4 Exaggerated Dangers Everyone Loves to Hype

#2. Hate Groups Kinda Suck at Everything

Win McNamee/Getty Images News/Getty Images

What You've Been Told:

Hate groups are the last vestige of American racism, a terrifying glimpse into the dark side of the American subconscious. While the Westboro Baptist Church protests the funeral of every American soldier killed in action, the KKK rides through the South, roasting marshmallows on burning crosses and talking their moms into patching up their costumes. Wait, shit, I'm still supposed to be pretending these guys are intimidating.

Spencer Platt/Getty Images News/Getty Images
"Rarr! I'm a Grand Dragon!" See? Scary.

Meanwhile, Stormfront rules the Internet. Is there anywhere in the world left for people who are just too goddamn busy to be racist?

The Reality:

Remember when Christina H told you that it was time to start making fun of terrorists? We should do that with hate groups, too. In fact, we should've started doing this forever ago, because they are silly as shit. Take the Ku Klux Klan: The most famous hate group in the contemporary world is today down to between 5,000 and 8,000 members. That's barely enough to fill a WoW server, and even that paltry number is scattered into bickering factions. I don't know what their disagreements are, so I'm going to assume it's red-faced bitch fits about whether "Wizards" should outrank "Dragons."

Spencer Platt/Getty Images News/Getty Images
No word on where "Grand Santa" ranks.

But the Westboro Baptist Church is newer and more intimidating, right? Nope -- they are, somehow, even more of a joke. After less than a single generation of relevancy, already the younger members are dropping out one by one -- sometimes specifically to go into gay rights advocacy work. Even people who've been indoctrinated by hate literally from birth get to a certain point in their life where they look around at all the "Thank God for Dead Soldiers" and "You're Going to Hell" signs and say "Fuck this. That other parade has naked dancing."

#1. Drug Addiction Doesn't Work How You Think


What You've Been Told:

Drugs (especially "hard" drugs like crack) are cockroach traps, but for humans: If we get too close to them, we are drawn inside, then trapped in a sticky substance as we helplessly watch our family and life dissolve around us. We've been explaining this concept in kitchens for quite a while now, with ads best known for giving 12-year-old me his first boner.

Partnership at Drugfree.org
Which is why I can't get aroused unless someone is breaking all my stuff. Ladies.

The point is, of course, that drugs are uncontrollably addictive (aside from alcohol, which is legal and therefore harmless). You've all read that one study: When rats are given the choice between cocaine and food, they will continuously choose cocaine over food until they literally starve to death.

The Reality:

Crack and heroin (and actually anything that makes your brain function differently) are bad for you. Obviously. But they're not unstoppable Addiction Terminators: Between 80 and 90 percent of the people who use meth and crack never get addicted. Human beings aren't such fragile little snowflakes that exposure to a single "good feeling" chemical can immediately wreck their lives. As a species, we're actually pretty tough.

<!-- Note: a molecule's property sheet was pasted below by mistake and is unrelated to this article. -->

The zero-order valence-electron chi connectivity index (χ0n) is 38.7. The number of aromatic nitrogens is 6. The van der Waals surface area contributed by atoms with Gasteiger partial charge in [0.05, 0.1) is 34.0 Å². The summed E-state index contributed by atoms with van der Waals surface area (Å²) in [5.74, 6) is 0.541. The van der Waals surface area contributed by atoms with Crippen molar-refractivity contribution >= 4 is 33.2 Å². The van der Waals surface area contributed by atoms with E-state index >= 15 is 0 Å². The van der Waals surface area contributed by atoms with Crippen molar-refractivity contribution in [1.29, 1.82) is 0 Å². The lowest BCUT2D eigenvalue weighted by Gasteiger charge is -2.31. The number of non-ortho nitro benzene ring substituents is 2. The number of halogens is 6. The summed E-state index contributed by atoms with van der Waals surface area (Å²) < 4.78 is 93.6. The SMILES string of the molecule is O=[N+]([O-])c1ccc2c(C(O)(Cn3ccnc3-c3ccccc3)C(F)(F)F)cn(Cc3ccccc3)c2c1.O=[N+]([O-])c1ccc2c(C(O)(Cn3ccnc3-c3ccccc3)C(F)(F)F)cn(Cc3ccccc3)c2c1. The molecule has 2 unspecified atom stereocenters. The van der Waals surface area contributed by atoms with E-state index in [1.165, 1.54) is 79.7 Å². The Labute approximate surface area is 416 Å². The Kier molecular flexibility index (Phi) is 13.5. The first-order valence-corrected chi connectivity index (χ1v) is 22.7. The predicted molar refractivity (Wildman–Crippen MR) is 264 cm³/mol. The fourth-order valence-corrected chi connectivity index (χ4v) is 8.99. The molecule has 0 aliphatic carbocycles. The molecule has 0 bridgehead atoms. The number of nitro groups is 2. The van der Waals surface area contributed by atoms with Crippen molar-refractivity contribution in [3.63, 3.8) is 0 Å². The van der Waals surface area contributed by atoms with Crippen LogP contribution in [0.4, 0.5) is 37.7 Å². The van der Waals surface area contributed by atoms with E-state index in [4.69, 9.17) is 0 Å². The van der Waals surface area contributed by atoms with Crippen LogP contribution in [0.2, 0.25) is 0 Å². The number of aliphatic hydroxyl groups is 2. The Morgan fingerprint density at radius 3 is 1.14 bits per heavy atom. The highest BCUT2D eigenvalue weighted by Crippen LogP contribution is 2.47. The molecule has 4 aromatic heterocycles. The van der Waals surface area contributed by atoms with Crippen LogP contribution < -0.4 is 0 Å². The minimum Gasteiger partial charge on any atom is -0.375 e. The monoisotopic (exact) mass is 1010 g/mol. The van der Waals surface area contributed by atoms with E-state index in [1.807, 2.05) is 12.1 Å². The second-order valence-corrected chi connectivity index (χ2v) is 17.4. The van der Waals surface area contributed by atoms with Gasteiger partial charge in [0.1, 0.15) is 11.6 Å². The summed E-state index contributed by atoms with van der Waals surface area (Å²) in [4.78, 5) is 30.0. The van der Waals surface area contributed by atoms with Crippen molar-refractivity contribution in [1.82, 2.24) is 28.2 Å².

rabbit75_ist/iStock/Getty Images
I mean, we've kinda made this planet our bitch.

So what's the deal with that study with the rats? Bad science, basically: The rats in that study were kept isolated and denied stimulation. Their whole world was a little tube with drugs and food in it, and they were going for the drugs because they were bored out of their tiny rat minds. If you let the rats run around, have sex with each other, and play the rat equivalent of touch football, their drug use plummeted.

And it's the same with people: A guy named Dr. Carl Hart became something of a crack Santa Claus when he invited a bunch of junkies to smoke medical-grade crack (a thing that exists, apparently) in a hospital. Every morning, he'd give them a free (large or small) dose of crack, and then give them a choice periodically throughout the day: either the same dose of crack again, or $5. If the initial dose was small, the subjects would choose the five bucks -- and remember, these guys were already addicted to crack when they came in. The stereotypical movie-version addict would've been offering to fellate everything in the room for even the tiniest taste, but the real-life version decided that they weren't getting a solid high, so an afternoon with a pinball machine (or whatever) seemed like a better option. They made the "economical decision."

"Plus the shakes give me the perfect amount of bump without getting a tilt."

The reason we keep hearing about drugs as some monster that's eating neighborhoods alive, rather than a symptom of a far more complicated problem, is money: Hart says that it's harder to market studies that say "Well, this all comes back to wealth disparity and social pressure." You can't make a melodramatic PSA about systemic poverty and problems with our mental health care system.

Again, don't take this as me saying "Go do hard drugs, you'll be fine," because you won't be. A lot of people are spending their lives at the bottom of dark shit pits, and drugs are helping to keep them there. But in a lot of cases, drugs didn't actually dig that hole. We should probably be focusing on what did.

JF Sargent would like to thank Carmen Burana for providing extra research on the Milgram experiment. He's also writing a sci-fi adventure story you can read for free! And he does the Twitter and Facebook and Tumblr thing. Pretty much the only thing he won't do is shut up.

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